Weather really can be responsible for brick and mortar stores breakdown

Retailers are notorious for blaming the weather when things go south for their business. But the truth is it can affect sales big time. When you have an unnaturally cold Spring, summer clothing sales will not flourish but a natural disaster such as a hurricane can spell disaster for suppliers, buyers and the business as a whole.

To take a severe case, consider women’s apparel retailer A’gaci. In the year before A’gaci filed for Chapter 11 the first time, the Caribbean and U.S. had been pummeled by a series of some of the most destructive hurricanes in recorded history.  This did not bid well for A’gaci.

A’gaci had the misfortune of operating the majority of its stores at the time in Texas, Florida and Puerto Rico — all places hit hard by hurricanes in 2017. The storms forced the temporary closure of 12 A’gaci stores in Florida, eight in Texas and four in Puerto Rico, two of which were still closed by the time A’gaci filed for Chapter 11 in January 2018. 

In that list were some of A’gaci’s most profitable stores. That catastrophic season, combined with other issues, sent A’gaci’s profit into the negative. (The retailer recently filed for bankruptcy again, this time with plans to shutter its entire physical footprint.)

A’gaci was far from the only retailer impacted during that 2017 season. Hurricane Irma alone, which ravaged the Caribbean before slamming into Florida, had an estimated $2.8 billion impact on retail, while Harvey brought a $1 billion hit to retailers, according to weather intelligence firm Planalytics. Last year’s Hurricane Florence, as yet another example, was estimated to have cost retailers around $700 million. 

With climate change predicted to increase risks from natural disasters like floods, hurricanes, and wildfires, retailers likely face more operational disruption in the future. Media coverage and tumultuous seasons have increased the interest among retailers in planning for disasters, say those who work in business resilience and risk management. After years of shrugging off disaster planning, many are now starting to take a closer look at managing stores through events and protecting their supply chains from existential threats from the climate.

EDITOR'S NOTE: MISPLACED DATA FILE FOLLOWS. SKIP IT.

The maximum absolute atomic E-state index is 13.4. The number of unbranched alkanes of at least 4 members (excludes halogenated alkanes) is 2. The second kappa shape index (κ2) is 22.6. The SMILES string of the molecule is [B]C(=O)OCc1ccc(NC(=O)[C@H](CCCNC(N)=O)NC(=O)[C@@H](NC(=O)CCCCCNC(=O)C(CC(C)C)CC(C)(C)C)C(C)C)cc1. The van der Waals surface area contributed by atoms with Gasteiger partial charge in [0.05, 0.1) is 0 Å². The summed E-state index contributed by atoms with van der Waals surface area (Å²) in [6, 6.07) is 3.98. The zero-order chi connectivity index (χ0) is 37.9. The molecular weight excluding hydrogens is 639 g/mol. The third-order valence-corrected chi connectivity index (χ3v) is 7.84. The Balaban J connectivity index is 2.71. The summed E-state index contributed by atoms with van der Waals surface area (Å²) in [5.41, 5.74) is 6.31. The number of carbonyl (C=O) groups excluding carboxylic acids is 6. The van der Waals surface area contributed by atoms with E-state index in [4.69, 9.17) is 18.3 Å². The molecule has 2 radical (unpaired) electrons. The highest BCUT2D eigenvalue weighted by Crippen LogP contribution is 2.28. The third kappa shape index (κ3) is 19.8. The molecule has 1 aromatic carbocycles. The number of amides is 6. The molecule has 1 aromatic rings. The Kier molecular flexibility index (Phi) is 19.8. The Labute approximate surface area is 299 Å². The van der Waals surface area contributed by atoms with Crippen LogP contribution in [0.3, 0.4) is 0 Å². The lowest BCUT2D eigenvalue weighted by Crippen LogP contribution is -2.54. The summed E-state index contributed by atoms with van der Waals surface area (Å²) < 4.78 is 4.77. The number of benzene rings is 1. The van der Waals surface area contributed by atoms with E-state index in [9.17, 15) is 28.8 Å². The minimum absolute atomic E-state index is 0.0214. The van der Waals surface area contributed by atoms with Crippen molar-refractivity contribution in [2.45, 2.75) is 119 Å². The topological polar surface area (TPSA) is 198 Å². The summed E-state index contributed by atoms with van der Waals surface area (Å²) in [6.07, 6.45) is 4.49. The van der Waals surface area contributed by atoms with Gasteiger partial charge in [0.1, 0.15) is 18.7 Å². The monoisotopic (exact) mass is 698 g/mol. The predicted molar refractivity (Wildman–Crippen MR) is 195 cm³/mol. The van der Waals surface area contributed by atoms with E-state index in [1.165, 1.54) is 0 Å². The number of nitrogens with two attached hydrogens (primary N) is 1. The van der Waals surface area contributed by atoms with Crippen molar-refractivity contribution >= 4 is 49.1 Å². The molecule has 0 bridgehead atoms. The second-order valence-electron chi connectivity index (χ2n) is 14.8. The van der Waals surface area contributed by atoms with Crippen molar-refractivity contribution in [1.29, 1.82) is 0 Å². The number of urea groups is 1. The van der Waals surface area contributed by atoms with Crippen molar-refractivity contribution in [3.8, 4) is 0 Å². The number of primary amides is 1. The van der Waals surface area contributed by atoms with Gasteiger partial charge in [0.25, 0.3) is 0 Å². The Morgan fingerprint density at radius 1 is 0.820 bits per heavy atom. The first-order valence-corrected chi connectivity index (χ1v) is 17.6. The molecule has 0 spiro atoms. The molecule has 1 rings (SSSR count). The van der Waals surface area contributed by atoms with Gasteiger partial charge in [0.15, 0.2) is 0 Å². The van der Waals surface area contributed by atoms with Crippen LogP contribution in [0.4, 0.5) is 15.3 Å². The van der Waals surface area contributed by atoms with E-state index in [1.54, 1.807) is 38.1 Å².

“This isn’t a cool topic,” Damian Walch, a managing director of risk intelligence with Deloitte, said. “It’s not something that retailers have traditionally thought about.” But, he adds, “extreme weather events are increasing. So more and more retailers are saying, ‘We have to do something.'”There are some 26,000 stores at risk. Thousands of stores across the industry lie in the path of hurricanes and flood zones as well as coastal areas expected to experience sea level rises in the coming decades. More specifically, retailers have some 1,900 facilities exposed to hurricanes and typhoons, another 6,770 exposed to rises in sea level and more than 17,000 exposed to floods, according to data provided to Retail Dive by Four Twenty Seven, a climate risk data firm recently acquired by Moody’s.  This was not even something retailers considered years ago, but it is most important in today’s ever-changing climate.

“The number of 100-year weather events is getting shockingly more prevalent,” Walch said. “Hurricane Sandy in New York, the wildfires in California — these are 100-year events. And unfortunately, we’re having them every four or five years now. And it’s forcing executives to think about it.” 

“Now here’s the challenge,” he adds, pointing to a retail market that has plenty of challenges and disruptions already beyond climate events. “Those same executives are trying to figure out how to grow. They’re trying to figure out in some respects how to survive.” Let’s face it with all the store closings and the worry there add weather to it and it makes for a headache that is not going to go away soon.

Courtesy Retail Dive